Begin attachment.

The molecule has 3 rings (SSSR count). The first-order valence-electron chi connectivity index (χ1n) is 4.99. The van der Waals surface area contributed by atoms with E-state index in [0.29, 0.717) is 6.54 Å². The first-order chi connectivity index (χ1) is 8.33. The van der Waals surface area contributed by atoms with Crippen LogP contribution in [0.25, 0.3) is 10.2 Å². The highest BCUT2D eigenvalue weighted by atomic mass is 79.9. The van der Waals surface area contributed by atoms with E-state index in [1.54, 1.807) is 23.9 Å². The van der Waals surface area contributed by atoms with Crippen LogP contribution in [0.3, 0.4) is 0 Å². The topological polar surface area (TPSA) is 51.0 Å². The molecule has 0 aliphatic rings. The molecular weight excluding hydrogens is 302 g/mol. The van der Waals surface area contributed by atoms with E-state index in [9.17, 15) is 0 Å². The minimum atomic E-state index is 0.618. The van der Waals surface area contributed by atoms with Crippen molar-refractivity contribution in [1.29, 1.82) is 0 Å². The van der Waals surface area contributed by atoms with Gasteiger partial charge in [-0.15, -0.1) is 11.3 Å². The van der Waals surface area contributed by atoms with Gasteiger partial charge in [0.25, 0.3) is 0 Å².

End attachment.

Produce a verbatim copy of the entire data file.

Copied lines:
The molecule has 3 rings (SSSR count). The first-order valence-electron chi connectivity index (χ1n) is 4.99. The van der Waals surface area contributed by atoms with E-state index in [0.29, 0.717) is 6.54 Å². The first-order chi connectivity index (χ1) is 8.33. The van der Waals surface area contributed by atoms with Crippen LogP contribution in [0.25, 0.3) is 10.2 Å². The highest BCUT2D eigenvalue weighted by atomic mass is 79.9. The van der Waals surface area contributed by atoms with E-state index in [1.54, 1.807) is 23.9 Å². The van der Waals surface area contributed by atoms with Crippen LogP contribution in [0.3, 0.4) is 0 Å². The topological polar surface area (TPSA) is 51.0 Å². The molecule has 0 aliphatic rings. The molecular weight excluding hydrogens is 302 g/mol. The van der Waals surface area contributed by atoms with E-state index in [9.17, 15) is 0 Å². The minimum atomic E-state index is 0.618. The van der Waals surface area contributed by atoms with Crippen molar-refractivity contribution in [1.29, 1.82) is 0 Å². The van der Waals surface area contributed by atoms with Gasteiger partial charge in [-0.15, -0.1) is 11.3 Å². The van der Waals surface area contributed by atoms with Gasteiger partial charge in [0.25, 0.3) is 0 Å².